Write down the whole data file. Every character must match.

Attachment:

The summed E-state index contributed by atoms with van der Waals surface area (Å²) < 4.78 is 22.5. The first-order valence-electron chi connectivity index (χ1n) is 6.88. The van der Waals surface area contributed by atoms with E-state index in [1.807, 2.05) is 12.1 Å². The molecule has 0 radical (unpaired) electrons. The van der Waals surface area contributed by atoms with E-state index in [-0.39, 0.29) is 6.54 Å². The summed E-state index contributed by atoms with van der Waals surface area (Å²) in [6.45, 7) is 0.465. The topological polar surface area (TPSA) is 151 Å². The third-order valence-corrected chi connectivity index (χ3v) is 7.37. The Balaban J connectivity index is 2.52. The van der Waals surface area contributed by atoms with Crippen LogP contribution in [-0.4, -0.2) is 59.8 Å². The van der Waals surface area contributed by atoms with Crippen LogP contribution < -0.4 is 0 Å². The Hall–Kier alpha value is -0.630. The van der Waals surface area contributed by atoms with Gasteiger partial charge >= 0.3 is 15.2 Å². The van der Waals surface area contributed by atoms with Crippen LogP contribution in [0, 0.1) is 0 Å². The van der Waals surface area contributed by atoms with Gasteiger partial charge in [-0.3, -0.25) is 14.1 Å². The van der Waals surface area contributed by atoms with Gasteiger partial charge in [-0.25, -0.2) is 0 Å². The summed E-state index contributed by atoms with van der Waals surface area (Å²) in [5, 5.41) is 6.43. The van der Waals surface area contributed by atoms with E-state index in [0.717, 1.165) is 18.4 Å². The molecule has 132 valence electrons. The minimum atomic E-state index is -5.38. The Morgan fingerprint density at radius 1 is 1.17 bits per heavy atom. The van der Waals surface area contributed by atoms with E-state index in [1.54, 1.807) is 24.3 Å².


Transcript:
The summed E-state index contributed by atoms with van der Waals surface area (Å²) < 4.78 is 22.5. The first-order valence-electron chi connectivity index (χ1n) is 6.88. The van der Waals surface area contributed by atoms with E-state index in [1.807, 2.05) is 12.1 Å². The molecule has 0 radical (unpaired) electrons. The van der Waals surface area contributed by atoms with E-state index in [-0.39, 0.29) is 6.54 Å². The summed E-state index contributed by atoms with van der Waals surface area (Å²) in [6.45, 7) is 0.465. The topological polar surface area (TPSA) is 151 Å². The third-order valence-corrected chi connectivity index (χ3v) is 7.37. The Balaban J connectivity index is 2.52. The van der Waals surface area contributed by atoms with Crippen LogP contribution in [-0.4, -0.2) is 59.8 Å². The van der Waals surface area contributed by atoms with Crippen LogP contribution < -0.4 is 0 Å². The Hall–Kier alpha value is -0.630. The van der Waals surface area contributed by atoms with Gasteiger partial charge >= 0.3 is 15.2 Å². The van der Waals surface area contributed by atoms with Crippen LogP contribution in [0, 0.1) is 0 Å². The van der Waals surface area contributed by atoms with Gasteiger partial charge in [-0.3, -0.25) is 14.1 Å². The van der Waals surface area contributed by atoms with Gasteiger partial charge in [-0.25, -0.2) is 0 Å². The summed E-state index contributed by atoms with van der Waals surface area (Å²) in [5, 5.41) is 6.43. The van der Waals surface area contributed by atoms with E-state index in [0.717, 1.165) is 18.4 Å². The molecule has 132 valence electrons. The minimum atomic E-state index is -5.38. The Morgan fingerprint density at radius 1 is 1.17 bits per heavy atom. The van der Waals surface area contributed by atoms with E-state index in [1.54, 1.807) is 24.3 Å².